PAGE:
Apparently the DBA had read the phrase "direct compiler support of versioning of APIs" in a review of the book and -- immediately -- become terribly confused.
I can see why a DBA would be confused. From a DBA's point of view all data, all processing and all management-- all of it -- is intimately tied to a single tool. The idea behind Big Relational is to conflate configuration management, quality assurance, programming and the persistent data so that the product is inescapable.
[The idea is so pervasive that not using the RDBMS has to be called a "movement", as in "NoSQL Movement". It's not a new idea -- it's old wine in new bottles -- but Big Relational has become so pervasive that avoiding the database makes some folks feel like renegades.]
Adding to the confusion is the reality that DBA's live in a world where version management is difficult. What is an API version number when applied to the database? Can a table have a version? Can a schema have a version?
[IMO, the answer is yes, database designs -- metadata -- can easily be versioned. There's no support in the database product. But it's easy to do with simple naming conventions.]
For a DBA -- who's mind-set is often twisted into "one product hegemony" and "versioning is hard" -- the phrase "direct compiler support of versioning of APIs" maps to "direct tool/database/everything support of versioning." Nirvana.
All Things in Moderation
A relevant quote from the book is much more sensible than this fragment of a review. "Some parts of the solution should be in the compiler, or at least reflected in the sources, and processed by some annotation processor later."
API versioning is not a good idea for adding to a programming language. At all. It's entirely a management discipline. There's no sensible avenue for "language" support of versioning. It can make sense to carry version information in the source, via annotations or comments. But to augment a language to support management can't work out well in the long run.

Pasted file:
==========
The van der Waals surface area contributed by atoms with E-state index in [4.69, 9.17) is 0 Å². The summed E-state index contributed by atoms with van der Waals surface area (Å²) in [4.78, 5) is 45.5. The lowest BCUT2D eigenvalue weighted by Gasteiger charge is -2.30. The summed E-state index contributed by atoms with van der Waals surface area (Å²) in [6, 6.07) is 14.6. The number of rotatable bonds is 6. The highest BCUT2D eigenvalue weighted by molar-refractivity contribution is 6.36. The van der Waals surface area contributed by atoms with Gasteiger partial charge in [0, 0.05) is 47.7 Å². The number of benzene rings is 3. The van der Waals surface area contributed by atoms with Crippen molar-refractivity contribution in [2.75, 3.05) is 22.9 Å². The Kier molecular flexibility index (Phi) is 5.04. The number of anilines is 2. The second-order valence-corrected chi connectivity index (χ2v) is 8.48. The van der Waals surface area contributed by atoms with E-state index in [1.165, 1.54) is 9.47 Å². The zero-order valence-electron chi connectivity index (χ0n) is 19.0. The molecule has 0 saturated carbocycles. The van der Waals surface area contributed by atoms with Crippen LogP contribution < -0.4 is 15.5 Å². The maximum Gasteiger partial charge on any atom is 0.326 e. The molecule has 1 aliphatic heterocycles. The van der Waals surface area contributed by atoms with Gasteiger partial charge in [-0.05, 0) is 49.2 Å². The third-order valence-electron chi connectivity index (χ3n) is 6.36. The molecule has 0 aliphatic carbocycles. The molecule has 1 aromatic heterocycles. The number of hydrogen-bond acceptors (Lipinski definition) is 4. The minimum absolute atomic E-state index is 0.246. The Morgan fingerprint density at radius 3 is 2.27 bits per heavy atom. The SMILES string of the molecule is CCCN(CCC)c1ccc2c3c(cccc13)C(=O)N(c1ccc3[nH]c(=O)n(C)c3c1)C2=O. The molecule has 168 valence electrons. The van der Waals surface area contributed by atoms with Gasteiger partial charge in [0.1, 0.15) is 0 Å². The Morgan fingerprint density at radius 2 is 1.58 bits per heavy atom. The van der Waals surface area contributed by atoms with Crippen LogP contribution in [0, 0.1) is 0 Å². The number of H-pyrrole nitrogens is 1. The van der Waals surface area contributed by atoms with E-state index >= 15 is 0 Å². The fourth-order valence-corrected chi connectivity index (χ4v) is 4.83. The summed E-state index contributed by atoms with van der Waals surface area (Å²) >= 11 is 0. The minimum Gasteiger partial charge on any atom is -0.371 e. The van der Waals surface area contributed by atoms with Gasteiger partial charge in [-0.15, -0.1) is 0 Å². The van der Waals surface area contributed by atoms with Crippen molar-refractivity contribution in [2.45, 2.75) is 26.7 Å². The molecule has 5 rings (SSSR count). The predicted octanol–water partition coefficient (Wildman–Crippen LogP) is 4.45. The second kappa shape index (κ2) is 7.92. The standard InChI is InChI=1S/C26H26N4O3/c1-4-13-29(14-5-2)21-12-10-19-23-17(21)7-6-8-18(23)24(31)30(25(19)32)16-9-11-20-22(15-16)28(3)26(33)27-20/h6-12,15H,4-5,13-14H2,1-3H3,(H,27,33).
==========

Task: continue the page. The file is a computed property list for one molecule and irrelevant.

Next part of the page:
Rule 1. Programming Languages are Turing Complete. And Nothing More. Syntactic sugar is okay, if it can be proven to be built on the Turing complete core language. Extra "features" like version control are well outside the minimal set of features required to be Turing complete. So far outside that they make a completeness proof hard because there's this extra stuff that doesn't matter to the proof.
Therefore: Don't Add Features. The language is the language. Add features via a toolset or a annotation processor or somewhere else. Your API revision junk will only make the proof of completeness that much more complex; and the proof won't touch the "features".
Rule 2. Today's Management Practice is Only A Fad. Version numbering for API's with a string of Major.Minor.Release.Patch is simply a trendy fad. No one seems to have a consistent understanding of what those numbers mean. Further, some tools (like subversion) simply using monotonically increasing numbers -- no dots.
Someday, someone will come up with an XML Feature Summary (XFS) for describing features and aspects of the the API, and numbers will be dropped as uselessly vague and replaced with a complex namespace of features and feature enumeration and a URI referencing an RDF that identifies the feature set. Numbers will be replaced with URI's.
Therefore: Don't Canonize Today's Management Practice in the Language. When the current practice has faded from memory, we don't want to have to retool our programming languages.
What To Do?
What we do for API version control is -- well -- hard work. Annotations are good. A tool that scrapes out the annotations to create a "profile" of the API might be handy.
In Python (and other dynamic languages) it's a much simpler problem than it is in static languages like Java and C++. Indeed, API version management may be one of the reasons for the slow shift from static to dynamic languages.
If we try to fold in complex language features for API version support, we introduce bugs and problems. Then -- when management practice drifts to a new way of handling API's -- we're stuck with bad language features. We can't simply deprecate them, we have to find a new language that has similar syntax, but lacks the old-bad API management features.
Python distutils has a nice "Requires", "Provides" and "Obsoletes" specification that's part of the installation script. This is a handy level of automation: the unit of configuration management (the module) is identified at a high level using simple numbers. More than this is probably ill-advised.
And -- of course -- this isn't part of the Python language. It's just a tool.